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Vigan The Philippines

Vigan Historical Photo

  • The City of Vigan on the north west coast of Luzon is a World Heritage Site listed for its Spanish colonial architecture, cobblestone streets and unique architecture. The citation for listing said, ‘’ Vigan represents a unique fusion of Asian building design and construction with European colonial architecture and planning and that Vigan is an exceptionally intact and well preserved example of a European trading town in East and East Asia.’’
  • '' Vigan, part of the 18th and 19th century network of Asian trading cities, demonstrates a unique architecture that effortlessly fuses Ilocano, Filipino, Chinese, and Spanish styles. It also demonstrates, in a tropical Asian setting rather than in the New World, the typical Spanish colonial urban layout as specified by the Ley de las Indias, thus linking Vigan to another network of colonial cities in Latin America.
  • Vigan is testimony to the Filipino cultural traditions and lifestyle of the 18th, 19th, and 20th centuries. Its domestic architecture, allowing business to be conducted on the ground floor and the family to reside above, reflects deep kinship with its Asian neighbors, where entrepreneurs preferred to live and work in their houses. The lifestyle gave rise to streets lined with shop houses, similar to the rows of Vigan houses that stand next to one another along the narrow streets. The urban ensemble of Vigan is a group of buildings which, because of its architecture, its homogeneity, and its place in and relationship with the landscape, is truly of outstanding universal value from the point of view of history and art.
  • The architecture of Vigan is truly reflective of its roots. It is built from the wood, stone, shells ( kapis ), and terra cotta derived from its surroundings. The houses are in the traditional bahay na bato style, where the ground floor is enclosed by stone walls and the upper level is constructed entirely of wood. A variant to this style exists in Vigan in which both storeys of some houses are built entirely in stone or brick. Vigan is well known in the Philippines as the last urban area that has maintained the architecture and urban planning established during the Spanish colonial period. Modernization and progress are creating pressure for the transformation of many structures in the historic core zone as well as the buffer zone. However, Vigan is determined to maintain its authenticity.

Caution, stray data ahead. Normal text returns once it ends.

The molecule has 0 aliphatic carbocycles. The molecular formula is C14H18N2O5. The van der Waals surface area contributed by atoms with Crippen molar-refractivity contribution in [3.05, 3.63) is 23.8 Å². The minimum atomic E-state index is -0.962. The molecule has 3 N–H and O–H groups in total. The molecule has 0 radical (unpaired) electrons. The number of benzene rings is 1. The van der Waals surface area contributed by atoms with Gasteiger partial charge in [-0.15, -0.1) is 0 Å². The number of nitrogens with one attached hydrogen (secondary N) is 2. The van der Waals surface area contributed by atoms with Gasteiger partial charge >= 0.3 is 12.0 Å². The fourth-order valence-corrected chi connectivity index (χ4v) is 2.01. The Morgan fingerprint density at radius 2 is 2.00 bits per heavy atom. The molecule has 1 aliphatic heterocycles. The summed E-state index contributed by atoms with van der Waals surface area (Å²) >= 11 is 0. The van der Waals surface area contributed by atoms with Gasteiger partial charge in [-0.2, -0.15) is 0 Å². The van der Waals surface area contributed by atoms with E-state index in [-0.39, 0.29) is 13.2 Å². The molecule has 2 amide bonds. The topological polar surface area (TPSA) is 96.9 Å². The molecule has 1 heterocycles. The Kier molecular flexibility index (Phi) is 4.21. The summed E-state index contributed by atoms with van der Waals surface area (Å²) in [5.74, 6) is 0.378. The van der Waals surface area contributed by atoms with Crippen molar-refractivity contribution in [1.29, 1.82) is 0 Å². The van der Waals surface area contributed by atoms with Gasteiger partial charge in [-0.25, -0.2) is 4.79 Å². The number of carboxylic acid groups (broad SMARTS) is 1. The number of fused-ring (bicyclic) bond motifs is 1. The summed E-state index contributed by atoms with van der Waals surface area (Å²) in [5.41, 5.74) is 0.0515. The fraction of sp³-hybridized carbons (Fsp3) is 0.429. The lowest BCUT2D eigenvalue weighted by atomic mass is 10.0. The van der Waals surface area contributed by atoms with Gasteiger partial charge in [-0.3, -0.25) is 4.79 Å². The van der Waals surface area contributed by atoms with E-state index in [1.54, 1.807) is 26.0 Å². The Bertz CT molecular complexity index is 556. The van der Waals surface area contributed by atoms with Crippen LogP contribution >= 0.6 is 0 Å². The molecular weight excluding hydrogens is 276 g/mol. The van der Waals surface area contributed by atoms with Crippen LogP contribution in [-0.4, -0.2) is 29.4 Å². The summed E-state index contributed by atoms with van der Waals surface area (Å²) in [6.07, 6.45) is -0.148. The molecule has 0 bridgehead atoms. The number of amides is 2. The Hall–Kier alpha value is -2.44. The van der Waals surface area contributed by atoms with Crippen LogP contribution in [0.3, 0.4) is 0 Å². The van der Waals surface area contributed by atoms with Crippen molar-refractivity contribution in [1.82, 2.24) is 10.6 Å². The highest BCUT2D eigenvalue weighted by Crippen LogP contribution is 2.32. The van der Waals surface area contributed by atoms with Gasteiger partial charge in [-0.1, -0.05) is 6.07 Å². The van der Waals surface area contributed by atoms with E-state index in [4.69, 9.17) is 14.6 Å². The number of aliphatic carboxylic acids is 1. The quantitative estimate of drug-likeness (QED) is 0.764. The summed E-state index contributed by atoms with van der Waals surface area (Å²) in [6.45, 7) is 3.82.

• Before the arrival of the Spanish, there was a small indigenous settlement on what was at that time an island, consisting wooden or bamboo houses on stilts. In 1572 the conquistador Juan de Salcedo founded a new town, which he named Villa Ferdinandina, on this site, and made it his capital when he was appointed Lieutenant Governor ( Encomendero ) of the entire Ilocos region. Intended as a trading centre rather than a fortress, it was the northernmost city established in the Philippines by the Spanish. At the end of the 17th century a new form of architecture evolved, which combined the traditional construction with the techniques of building in stone and wood introduced by the Spanish. Brick was introduced by the Augustinian friars for their churches and other buildings. The seat of the Archdiocese of Nueva Segovia was transferred there in 1758, making it the centre of religious activity in the region. In 1778, as a result of its expansion, it was renamed Ciudad Ferdinandina.
  • The Mestizo river was central to the development of the town in the 16th-19th centuries. Here large sea going vessels could berth in the delta and small craft communicated with the interior. However, it is now no longer navigable owing to silting, as a result of which the town is no longer an island. As the major commercial center for the region, Vigan traded directly with China. As a stage in the Manila Acapulco galleon trade that lasted throughout the Spanish colonial period, it supplied goods that were shipped across the Pacific to Mexico, and thence onwards across the Atlantic to Europe. These trading links resulted in constant exchanges of peoples and cultures between the Ilocanos, Filipinos, Chinese, Spanish, and ( in the 20th century ) North Americans.